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Some Suggestions for Tiger Parents

Updated: Aug 11, 2022

Tiger Mum

This article will address a typically Asian phenomenon, 'tiger parenting', however, it is my experience that people from the West are subjected to similar parenting approaches, albeit under different guises. I think there are valuable lessons for any parent to gain, regardless of their cultural backgrounds.

Tiger Mum, a term popularised by Amy Chua, in her book Battle Hymn of the Tiger Mum, is a concept still thriving in the small Red Dot island of Singapore and across Asia.

In an article I came across on a local newspaper, a mum, Mrs Ow, who refers to herself as Dragon Mum, was defending her decision to subject her young children to a weekly grueling routine.

She succumbed to the unwritten expectation that Singapore-educated children should know how to read and write before starting school and for good measure she added, and I quote, "Chinese tuition, Math enrichment, piano lessons, gymnastics, martial arts, swimming and dance every week".

That is a lot of pressure placed on any young body, mind and soul.

What's going on there?


When challenged on these unhealthy practices, some parents defend themselves saying that their children enjoy these activities. In fairness, when asked, some of these children do say that they enjoy them.

On the surface the child could indeed be happy, but I want to offer a different perspective.

A child's early life goal is to secure the love and attention of its main carers, most often mum and dad.

I believe these children "convince" themselves to like the activities in a subconscious attempt to secure their carers' love and attention; and, while, on the surface, they may find enjoyment, deep down for many the impact is devastating.

The mechanism at play is rather simple.

The child does everything it can to obtain and maintain its carers love and attention (or at least what it perceives to be love and attention).

Upon witnessing its carers conditional demands, the child learns that to be accepted it must comply.

In an effort to do so, the child succumbs to the pressure and learn to "enjoy" the journey.

This is in an over-simplistic view of what are highly complex psychological mechanisms, but it's a starting point.

In extreme cases, when parents are demanding and always dissatisfied - the type of parents for whom a 99% score is not good enough - the child will likely grow into an adult who is hyper-agreeable, self-doubting and who feels undeserving.

Despite its efforts to please its carers the child is met by regular criticisms and will likely develops beliefs similar to, "it doesn't matter how hard I try, I am just not good enough".

In those occasions when the child is rewarded for its achievements, it will probably have difficulties accepting the reward believing, "how could I be worthy of this wonderful 'gift' from my parents; they sacrifice so much for me and all I do is disappoint them."

I deeply believe the parents / carers' intentions are good, but the price to pay is so high.

The public quarrels between Vanessa Mae, - a world renowned violinist - and her mum, are just one visible example of the damages caused (an example here). Of course, not all Tiger Mum employs physical violence, but the underpinning principles are the same.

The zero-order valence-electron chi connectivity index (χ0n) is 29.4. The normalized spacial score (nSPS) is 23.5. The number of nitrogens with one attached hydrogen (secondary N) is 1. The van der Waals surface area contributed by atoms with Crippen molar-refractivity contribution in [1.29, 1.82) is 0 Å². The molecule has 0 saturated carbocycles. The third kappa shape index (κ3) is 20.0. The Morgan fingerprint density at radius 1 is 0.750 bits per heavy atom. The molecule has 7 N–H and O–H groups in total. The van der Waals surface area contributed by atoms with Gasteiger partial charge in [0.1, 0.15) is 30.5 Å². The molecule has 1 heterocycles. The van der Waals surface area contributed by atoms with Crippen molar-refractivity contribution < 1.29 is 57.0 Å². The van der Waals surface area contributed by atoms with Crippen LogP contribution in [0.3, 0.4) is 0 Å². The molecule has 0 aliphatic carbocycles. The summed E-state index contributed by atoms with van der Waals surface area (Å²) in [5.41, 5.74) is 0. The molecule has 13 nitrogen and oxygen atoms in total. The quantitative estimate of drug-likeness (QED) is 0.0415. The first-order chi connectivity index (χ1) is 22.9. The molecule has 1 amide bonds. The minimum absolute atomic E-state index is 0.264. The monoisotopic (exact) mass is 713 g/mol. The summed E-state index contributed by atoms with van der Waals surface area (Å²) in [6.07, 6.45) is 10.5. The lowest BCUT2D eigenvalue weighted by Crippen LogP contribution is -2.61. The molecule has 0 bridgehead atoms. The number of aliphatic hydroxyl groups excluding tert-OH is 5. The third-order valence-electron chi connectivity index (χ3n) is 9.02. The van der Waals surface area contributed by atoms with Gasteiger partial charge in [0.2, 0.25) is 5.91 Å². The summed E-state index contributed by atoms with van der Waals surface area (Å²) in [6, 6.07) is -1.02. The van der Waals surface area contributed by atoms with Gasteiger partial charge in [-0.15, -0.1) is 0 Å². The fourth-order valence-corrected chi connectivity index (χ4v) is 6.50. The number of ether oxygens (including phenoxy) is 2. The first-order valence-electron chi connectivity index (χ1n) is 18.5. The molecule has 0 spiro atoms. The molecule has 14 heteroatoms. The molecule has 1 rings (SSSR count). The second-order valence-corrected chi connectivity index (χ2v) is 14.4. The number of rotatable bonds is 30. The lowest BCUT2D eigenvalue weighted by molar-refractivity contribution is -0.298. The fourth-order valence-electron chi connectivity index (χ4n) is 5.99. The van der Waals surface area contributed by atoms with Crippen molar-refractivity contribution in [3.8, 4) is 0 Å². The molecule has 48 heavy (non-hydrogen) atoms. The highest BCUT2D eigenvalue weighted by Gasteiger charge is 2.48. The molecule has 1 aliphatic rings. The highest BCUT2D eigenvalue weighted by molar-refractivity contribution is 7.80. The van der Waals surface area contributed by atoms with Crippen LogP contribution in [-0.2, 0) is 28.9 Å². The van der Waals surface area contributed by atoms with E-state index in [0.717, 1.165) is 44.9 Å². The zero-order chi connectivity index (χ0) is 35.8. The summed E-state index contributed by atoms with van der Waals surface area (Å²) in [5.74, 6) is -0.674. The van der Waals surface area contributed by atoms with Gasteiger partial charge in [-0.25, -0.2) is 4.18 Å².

Parents are between 'a rock and a hard place'. On one side they are perpetuating the unhealthy practices they probably were subjected to themselves; on the other, they are victims of a system that will not relent.

Depending on their generation, many modern parents grew up in highly competitive environments and were themselves subjected to high pressures.

As Singapore is a highly successful country and many people have benefited from its spectacular development over the last five decades, parents sometimes confuse their own current status and success as a product of tiger parenting, rather than a results of many other contributing factors.

In turn this drives their inner belief that, "it did me well growing up, I am sure it will help my child too!"

On the other hand there are the unrelenting pressures from society, institutions and other parents.

I agree with Mrs Ow, it is really tough as a parent to stay immune to all the messages and make choices that are good and healthy for our children's future.

A lot of the messages reinforces academic success, social standing, professional achievements and financial wealth as the standards of success to be strived for; it is indeed difficult to see an alternative.

As parents, we all want the best for our children's life, now and in the future. And if you are in a field that produces healthy oranges and apples, it's difficult to step out of it in search for bananas and durians. [I hope the fruit analogy worked. :-) ]


As I am making direct reference to Singapore, it is fair to balance the argument.

Singapore is an amazing country in many, many ways. Not least, in my opinion, their willingness and openness to recognise some of their shortcomings and actively work on addressing them with all their might, whether through policy-making, community-based activities or similar systemic actions.

It looks to me as if the Government has recognised the pressures children are under (and their parents alike) and have applied their power to address some of the key stressors; chief among them, the education system.

During the 2013 National Day address by Prime Minister Lee, the education system was a key component of his speech. Education had been carefully examined and changes were introduced.